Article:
EAST LONGMEADOW, MASS.—After an exhaustive two-year process, a University of Arizona Health Sciences research team has announced the publication of their work, Comparison of electric hand dryers and paper towels for hand hygiene: a critical review of the literature. The review culled the current breadth of data, including published studies, news reports and online content, seeking to uncover which hand drying method, hand dryers or paper towels, is more hygienic and safer relative to human health risks. The researchers found that, while studies in the public arena generally favor paper towels over hand dryers, the conclusions are largely misleading and unsubstantiated.
Through the scientific research, the use of hand dryers and paper towels to dry hands were found to be equal from a health and safety perspective; the findings echo recommendations from the World Health Organization that everyone “frequently clean [their] hands…” and “dry [them] thoroughly by using paper towels or a warm air dryer,” and the Centers for Disease Control and Prevention that report that, “Both [clean towels or air hand dryers] are effective ways to dry hands.”
To conduct the study, the research team considered 293 papers and published studies for inclusion in their review, rejecting 270 for failing to meet review criteria or for reporting generalized recommendations without sufficient scientific evidence. The 23 peer-reviewed studies that met the inclusion criteria were categorized and prioritized based on their scientific rigor, a score determined by taking into account such factors as sample size, methodology, data quality and whether or not the study was set up to represent real-world scenarios.
The study that was found to have the highest rigor score was an independent study conducted by the Mayo Clinic, Effects of 4 Hand-Drying Methods for Removing Bacteria From Washed Hands: A Randomized Trial. It found that “…there is no difference in bacteria counts when drying with paper towels or hand dryers.” Only three studies received positive rigor scores for having realistic testing conditions, and none of the studies reported any negative effects of either hand drying method on human health.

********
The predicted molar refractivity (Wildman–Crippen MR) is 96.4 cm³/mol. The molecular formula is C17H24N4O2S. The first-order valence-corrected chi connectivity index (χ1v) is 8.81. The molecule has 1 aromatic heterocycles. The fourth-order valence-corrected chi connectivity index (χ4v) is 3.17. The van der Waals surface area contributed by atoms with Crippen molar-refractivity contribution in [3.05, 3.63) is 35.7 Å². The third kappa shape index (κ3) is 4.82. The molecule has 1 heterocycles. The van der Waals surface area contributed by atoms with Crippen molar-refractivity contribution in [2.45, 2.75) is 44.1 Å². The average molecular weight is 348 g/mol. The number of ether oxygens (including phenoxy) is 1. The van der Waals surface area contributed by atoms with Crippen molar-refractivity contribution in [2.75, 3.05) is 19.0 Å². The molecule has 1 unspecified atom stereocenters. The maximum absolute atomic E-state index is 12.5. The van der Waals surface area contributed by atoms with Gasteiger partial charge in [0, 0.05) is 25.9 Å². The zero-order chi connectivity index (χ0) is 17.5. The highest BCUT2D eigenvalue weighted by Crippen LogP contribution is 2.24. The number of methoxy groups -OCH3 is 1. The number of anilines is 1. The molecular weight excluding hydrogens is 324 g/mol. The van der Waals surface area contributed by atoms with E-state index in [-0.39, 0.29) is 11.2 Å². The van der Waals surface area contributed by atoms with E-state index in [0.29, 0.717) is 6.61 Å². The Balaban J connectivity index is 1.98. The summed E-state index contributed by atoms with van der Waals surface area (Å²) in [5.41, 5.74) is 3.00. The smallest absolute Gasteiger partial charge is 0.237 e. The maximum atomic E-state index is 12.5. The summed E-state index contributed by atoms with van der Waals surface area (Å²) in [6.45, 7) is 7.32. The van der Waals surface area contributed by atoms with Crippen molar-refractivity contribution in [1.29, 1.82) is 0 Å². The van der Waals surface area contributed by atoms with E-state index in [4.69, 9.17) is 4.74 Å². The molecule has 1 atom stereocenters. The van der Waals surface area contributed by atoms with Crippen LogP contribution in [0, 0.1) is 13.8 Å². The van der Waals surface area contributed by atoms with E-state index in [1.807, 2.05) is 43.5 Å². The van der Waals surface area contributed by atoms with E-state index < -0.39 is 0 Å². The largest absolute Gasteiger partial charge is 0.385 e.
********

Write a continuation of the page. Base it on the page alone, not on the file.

No Study Has Examined Best Drying Method
Although numerous studies have been published evaluating the “best” method for hand drying, “best” has been defined in a variety of ways relative to bacterial removal efficacy, environmental contamination potentials, ecological or cost benefits, noise and more. Kelly Reynolds, MSPH, Ph.D., the corresponding author of the review explained that, “No study to date has examined the “best” drying method,” and that she and her team, “found no empirical data to support one hand drying method over another from a health and safety perspective.”
In light of the coronavirus pandemic, hand hygiene has been widely covered in the media. Reynolds shared that, “Media reports frequently used sensationalized headlines. While such headlines may increase traffic, they sometimes overgeneralize or exaggerate research results. Consumers may only read the headlines which can influence public opinion toward biased or erroneous conclusions.”
“At a time when proper hand washing and drying is of the utmost importance, exclusively recommending paper towels is limiting, and frankly, irresponsible,” said William Gagnon, Vice President of Marketing and Sales at Excel Dryer. “Hand dryers provide an effective way to achieve completely dry hands, a critical part of proper hand hygiene, the top defense against the spread of germs, like coronavirus.”
The scoping review’s conclusion calls for future studies to examine the relationship between contamination that occurs due to hand-drying methods and human health outcomes. They offer that this can be accomplished by utilizing real-world scenarios while controlling certain variables.